Introducing a piece of the Lake-to-Bay Loop




Last Friday I heard from SDOT that people would be able to walk across the West Thomas Street overpass by the end of the day. I haven’t had the experience of making that walk yet, but that doesn’t dampen my enthusiasm about the project’s completion. I’m so glad it’s open.

Starting onto the overpass on 3rd Ave West.

The West Thomas Street Overpass is a piece of the Lake-to-Bay Loop, a cherished long-term vision first articulated in neighborhood plans from the Uptown, Belltown, South Lake Union, and Denny Triangle neighborhoods. A pedestrian route between Lake Union and Elliott Bay, the Lake-to-Bay Loop connects some of Seattle’s civic treasures that have long felt much farther apart than they actually are, including the Olympic Sculpture Park, Myrtle Edwards Park, Seattle Center, Lake Union Park, the Center for Wooden Boats, and now, the Museum of History and Industry (MOHAI).

Up and over Elliott and Western, two streets traditionally daunting to pedestrians.

As the city moves to address the Mercer Mess; the state takes Highway 99 underground; more employees from places like Amazon, the Gates Foundation, and other organizations need to get in and out of South Lake Union; and more tourists visit the city on cruise ships, the Lake-to-Bay Loop becomes more and more important – and with the West Thomas Street Overpass, it is closer to becoming a reality.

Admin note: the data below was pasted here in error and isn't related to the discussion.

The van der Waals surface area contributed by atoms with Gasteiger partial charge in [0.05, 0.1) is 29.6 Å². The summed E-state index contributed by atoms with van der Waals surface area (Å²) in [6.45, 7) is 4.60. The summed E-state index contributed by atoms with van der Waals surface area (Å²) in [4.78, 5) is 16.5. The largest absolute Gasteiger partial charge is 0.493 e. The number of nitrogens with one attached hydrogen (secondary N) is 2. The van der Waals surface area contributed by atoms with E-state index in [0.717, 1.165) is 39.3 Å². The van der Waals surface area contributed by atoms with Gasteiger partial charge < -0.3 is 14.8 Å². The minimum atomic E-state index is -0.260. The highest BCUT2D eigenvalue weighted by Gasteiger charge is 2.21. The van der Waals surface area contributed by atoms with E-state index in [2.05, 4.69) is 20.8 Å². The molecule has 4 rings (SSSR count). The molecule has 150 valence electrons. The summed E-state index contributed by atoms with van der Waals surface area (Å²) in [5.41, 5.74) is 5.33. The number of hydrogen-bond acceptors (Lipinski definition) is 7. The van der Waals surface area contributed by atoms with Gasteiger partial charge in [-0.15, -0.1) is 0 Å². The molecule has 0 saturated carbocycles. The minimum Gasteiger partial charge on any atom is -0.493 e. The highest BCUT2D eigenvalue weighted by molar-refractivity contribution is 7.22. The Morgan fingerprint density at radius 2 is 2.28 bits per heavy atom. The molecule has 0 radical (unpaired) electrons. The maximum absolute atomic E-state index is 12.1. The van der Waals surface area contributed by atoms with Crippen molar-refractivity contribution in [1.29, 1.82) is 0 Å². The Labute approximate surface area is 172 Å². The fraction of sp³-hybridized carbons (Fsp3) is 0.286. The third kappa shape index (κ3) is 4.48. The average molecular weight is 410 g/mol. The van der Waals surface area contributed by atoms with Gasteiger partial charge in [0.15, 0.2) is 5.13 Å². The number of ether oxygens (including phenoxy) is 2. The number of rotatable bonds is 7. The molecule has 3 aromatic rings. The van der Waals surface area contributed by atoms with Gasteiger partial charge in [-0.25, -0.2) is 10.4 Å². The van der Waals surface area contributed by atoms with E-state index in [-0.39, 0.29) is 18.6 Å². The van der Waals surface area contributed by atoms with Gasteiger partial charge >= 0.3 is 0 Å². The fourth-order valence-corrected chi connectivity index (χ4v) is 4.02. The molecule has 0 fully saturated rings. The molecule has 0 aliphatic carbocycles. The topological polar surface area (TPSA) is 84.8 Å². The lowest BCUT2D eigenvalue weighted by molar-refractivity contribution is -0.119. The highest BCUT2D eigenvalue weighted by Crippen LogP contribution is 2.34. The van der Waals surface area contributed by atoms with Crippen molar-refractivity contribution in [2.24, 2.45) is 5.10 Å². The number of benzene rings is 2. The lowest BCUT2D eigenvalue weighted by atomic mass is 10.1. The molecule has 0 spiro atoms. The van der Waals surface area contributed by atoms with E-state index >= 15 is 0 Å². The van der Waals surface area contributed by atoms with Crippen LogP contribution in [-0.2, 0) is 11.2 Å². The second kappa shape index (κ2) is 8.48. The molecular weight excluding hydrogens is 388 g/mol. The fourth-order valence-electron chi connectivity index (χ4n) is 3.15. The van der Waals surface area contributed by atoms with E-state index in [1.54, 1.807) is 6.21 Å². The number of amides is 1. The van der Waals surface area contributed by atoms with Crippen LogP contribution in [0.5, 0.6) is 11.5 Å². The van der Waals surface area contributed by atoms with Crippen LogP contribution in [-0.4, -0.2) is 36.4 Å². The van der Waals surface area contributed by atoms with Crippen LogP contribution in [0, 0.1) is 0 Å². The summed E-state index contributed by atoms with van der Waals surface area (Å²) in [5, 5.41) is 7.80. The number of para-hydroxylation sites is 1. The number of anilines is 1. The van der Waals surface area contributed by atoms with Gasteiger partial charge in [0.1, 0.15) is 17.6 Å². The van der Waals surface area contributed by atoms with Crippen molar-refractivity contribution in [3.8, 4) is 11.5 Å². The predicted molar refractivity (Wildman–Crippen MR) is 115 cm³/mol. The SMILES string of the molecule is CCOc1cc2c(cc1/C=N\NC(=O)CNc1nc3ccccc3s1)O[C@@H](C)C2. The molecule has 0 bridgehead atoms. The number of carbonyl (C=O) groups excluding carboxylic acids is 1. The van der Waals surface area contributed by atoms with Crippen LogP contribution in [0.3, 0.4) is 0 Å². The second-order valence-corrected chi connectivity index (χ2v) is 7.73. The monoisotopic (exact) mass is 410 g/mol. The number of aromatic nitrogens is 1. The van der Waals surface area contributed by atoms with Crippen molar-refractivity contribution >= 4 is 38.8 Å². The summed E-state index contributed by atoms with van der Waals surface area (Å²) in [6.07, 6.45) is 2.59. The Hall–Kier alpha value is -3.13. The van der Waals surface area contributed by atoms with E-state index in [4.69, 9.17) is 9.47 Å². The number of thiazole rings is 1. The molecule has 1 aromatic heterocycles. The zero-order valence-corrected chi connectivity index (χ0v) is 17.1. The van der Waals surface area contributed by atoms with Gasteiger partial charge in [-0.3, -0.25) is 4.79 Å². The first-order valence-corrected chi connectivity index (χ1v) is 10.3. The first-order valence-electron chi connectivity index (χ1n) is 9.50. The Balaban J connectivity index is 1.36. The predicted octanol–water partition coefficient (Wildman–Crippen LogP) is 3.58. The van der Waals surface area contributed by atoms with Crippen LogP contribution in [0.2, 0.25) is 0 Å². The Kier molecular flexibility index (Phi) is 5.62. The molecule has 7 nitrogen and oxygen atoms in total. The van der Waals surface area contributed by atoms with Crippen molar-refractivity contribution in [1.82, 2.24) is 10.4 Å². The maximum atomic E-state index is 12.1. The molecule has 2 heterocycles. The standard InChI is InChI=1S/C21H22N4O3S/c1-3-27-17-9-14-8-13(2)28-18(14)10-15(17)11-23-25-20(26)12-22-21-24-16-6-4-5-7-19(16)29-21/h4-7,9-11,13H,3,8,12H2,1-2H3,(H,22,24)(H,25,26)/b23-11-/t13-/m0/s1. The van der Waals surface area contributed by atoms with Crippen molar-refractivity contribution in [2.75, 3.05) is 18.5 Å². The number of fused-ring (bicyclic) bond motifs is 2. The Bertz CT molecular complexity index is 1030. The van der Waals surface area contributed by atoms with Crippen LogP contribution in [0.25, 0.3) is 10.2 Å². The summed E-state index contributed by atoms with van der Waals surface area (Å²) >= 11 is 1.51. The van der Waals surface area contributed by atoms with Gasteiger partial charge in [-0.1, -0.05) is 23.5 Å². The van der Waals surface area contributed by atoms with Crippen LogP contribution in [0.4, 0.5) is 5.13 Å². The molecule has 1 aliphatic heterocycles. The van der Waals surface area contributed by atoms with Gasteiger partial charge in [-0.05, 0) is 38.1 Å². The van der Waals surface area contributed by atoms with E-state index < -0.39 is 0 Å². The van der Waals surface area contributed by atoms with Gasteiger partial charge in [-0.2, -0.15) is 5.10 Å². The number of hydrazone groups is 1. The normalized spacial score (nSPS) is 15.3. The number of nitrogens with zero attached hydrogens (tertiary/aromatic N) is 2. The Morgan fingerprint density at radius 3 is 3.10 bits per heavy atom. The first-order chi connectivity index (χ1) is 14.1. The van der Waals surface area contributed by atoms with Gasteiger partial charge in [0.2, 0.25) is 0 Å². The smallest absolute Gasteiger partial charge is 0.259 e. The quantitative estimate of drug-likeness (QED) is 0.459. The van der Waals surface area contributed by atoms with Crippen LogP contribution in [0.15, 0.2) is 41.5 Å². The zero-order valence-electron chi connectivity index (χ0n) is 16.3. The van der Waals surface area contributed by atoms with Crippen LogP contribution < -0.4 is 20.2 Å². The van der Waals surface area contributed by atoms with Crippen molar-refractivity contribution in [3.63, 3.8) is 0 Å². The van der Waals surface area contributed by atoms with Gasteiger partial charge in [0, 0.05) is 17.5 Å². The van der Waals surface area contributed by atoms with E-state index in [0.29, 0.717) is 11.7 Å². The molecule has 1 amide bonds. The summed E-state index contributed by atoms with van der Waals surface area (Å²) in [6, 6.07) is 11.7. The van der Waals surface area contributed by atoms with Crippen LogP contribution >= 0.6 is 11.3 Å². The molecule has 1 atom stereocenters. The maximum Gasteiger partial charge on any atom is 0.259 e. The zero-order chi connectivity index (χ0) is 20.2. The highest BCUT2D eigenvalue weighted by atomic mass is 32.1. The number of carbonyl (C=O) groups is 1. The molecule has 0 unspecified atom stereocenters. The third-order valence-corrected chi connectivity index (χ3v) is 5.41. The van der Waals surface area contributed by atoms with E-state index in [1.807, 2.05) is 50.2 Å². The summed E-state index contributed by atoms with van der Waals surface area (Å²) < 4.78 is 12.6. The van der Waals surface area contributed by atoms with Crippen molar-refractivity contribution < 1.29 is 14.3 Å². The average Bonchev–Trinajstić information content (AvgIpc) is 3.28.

I’ve written about my hopes for the Lake-to-Bay Loop before.

Over the train tracks.

As for the bridge itself: Lifting off from 3rd Avenue between Thomas and Harrison, the overpass takes bikes and pedestrians over Elliott Street and the Burlington Northern/ Santa Fe railroad tracks straight into Myrtle Edwards Park, coming out at the head of a beautiful little pocket beach with a view of West Seattle and Bainbridge Island.

View of the Port from the overpass

Tourists coming the other direction from cruise ships or Waterfront visits will find themselves walking toward the Space Needle, with glimpses of the Great Wheel, and at least for now, the P-I Globe.

The project was funded by Park Levy I and II, Puget Sound Regional Council Grant Funds, King County Grant Funds, federal grants, and private donations. It’s an example of how leveraging funds from multiple sources, in hard budget times as well as good ones, can pay off hugely for our communities.

Pocket beach at Myrtle Edwards.


An official opening and ribbon cutting will occur sometime next month, I think. I’ll post about it when I hear!

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